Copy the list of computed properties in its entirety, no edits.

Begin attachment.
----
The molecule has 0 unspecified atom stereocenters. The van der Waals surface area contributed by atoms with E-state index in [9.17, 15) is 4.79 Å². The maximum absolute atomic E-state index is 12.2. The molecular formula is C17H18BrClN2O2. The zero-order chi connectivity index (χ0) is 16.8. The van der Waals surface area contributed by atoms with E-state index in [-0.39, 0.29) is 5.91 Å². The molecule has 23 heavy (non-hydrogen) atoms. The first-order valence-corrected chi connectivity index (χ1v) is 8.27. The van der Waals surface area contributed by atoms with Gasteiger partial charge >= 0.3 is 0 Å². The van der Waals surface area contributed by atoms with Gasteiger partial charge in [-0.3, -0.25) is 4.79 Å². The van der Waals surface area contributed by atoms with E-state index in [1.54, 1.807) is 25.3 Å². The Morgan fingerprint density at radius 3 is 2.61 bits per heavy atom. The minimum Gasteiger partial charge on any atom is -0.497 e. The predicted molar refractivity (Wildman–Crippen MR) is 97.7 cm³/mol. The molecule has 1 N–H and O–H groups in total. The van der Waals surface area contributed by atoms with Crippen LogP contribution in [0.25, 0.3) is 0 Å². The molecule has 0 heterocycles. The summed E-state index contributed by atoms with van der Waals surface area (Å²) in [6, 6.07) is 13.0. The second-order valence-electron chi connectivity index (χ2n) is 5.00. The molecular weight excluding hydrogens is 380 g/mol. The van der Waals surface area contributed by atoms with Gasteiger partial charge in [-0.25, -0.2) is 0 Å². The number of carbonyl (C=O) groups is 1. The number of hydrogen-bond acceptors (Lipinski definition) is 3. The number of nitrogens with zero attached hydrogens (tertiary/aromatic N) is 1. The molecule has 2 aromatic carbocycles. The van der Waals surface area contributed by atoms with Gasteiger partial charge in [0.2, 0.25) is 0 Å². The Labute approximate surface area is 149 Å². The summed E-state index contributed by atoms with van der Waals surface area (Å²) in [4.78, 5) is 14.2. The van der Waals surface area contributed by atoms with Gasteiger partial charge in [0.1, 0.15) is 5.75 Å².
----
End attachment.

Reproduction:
The molecule has 0 unspecified atom stereocenters. The van der Waals surface area contributed by atoms with E-state index in [9.17, 15) is 4.79 Å². The maximum absolute atomic E-state index is 12.2. The molecular formula is C17H18BrClN2O2. The zero-order chi connectivity index (χ0) is 16.8. The van der Waals surface area contributed by atoms with E-state index in [-0.39, 0.29) is 5.91 Å². The molecule has 23 heavy (non-hydrogen) atoms. The first-order valence-corrected chi connectivity index (χ1v) is 8.27. The van der Waals surface area contributed by atoms with Gasteiger partial charge >= 0.3 is 0 Å². The van der Waals surface area contributed by atoms with Gasteiger partial charge in [-0.3, -0.25) is 4.79 Å². The van der Waals surface area contributed by atoms with E-state index in [1.54, 1.807) is 25.3 Å². The Morgan fingerprint density at radius 3 is 2.61 bits per heavy atom. The minimum Gasteiger partial charge on any atom is -0.497 e. The predicted molar refractivity (Wildman–Crippen MR) is 97.7 cm³/mol. The molecule has 1 N–H and O–H groups in total. The van der Waals surface area contributed by atoms with Crippen LogP contribution in [0.25, 0.3) is 0 Å². The molecule has 0 heterocycles. The summed E-state index contributed by atoms with van der Waals surface area (Å²) in [6, 6.07) is 13.0. The second-order valence-electron chi connectivity index (χ2n) is 5.00. The molecular weight excluding hydrogens is 380 g/mol. The van der Waals surface area contributed by atoms with Gasteiger partial charge in [-0.25, -0.2) is 0 Å². The number of carbonyl (C=O) groups is 1. The number of hydrogen-bond acceptors (Lipinski definition) is 3. The number of nitrogens with zero attached hydrogens (tertiary/aromatic N) is 1. The molecule has 2 aromatic carbocycles. The van der Waals surface area contributed by atoms with Gasteiger partial charge in [0.2, 0.25) is 0 Å². The Labute approximate surface area is 149 Å². The summed E-state index contributed by atoms with van der Waals surface area (Å²) in [4.78, 5) is 14.2. The van der Waals surface area contributed by atoms with Gasteiger partial charge in [0.1, 0.15) is 5.75 Å².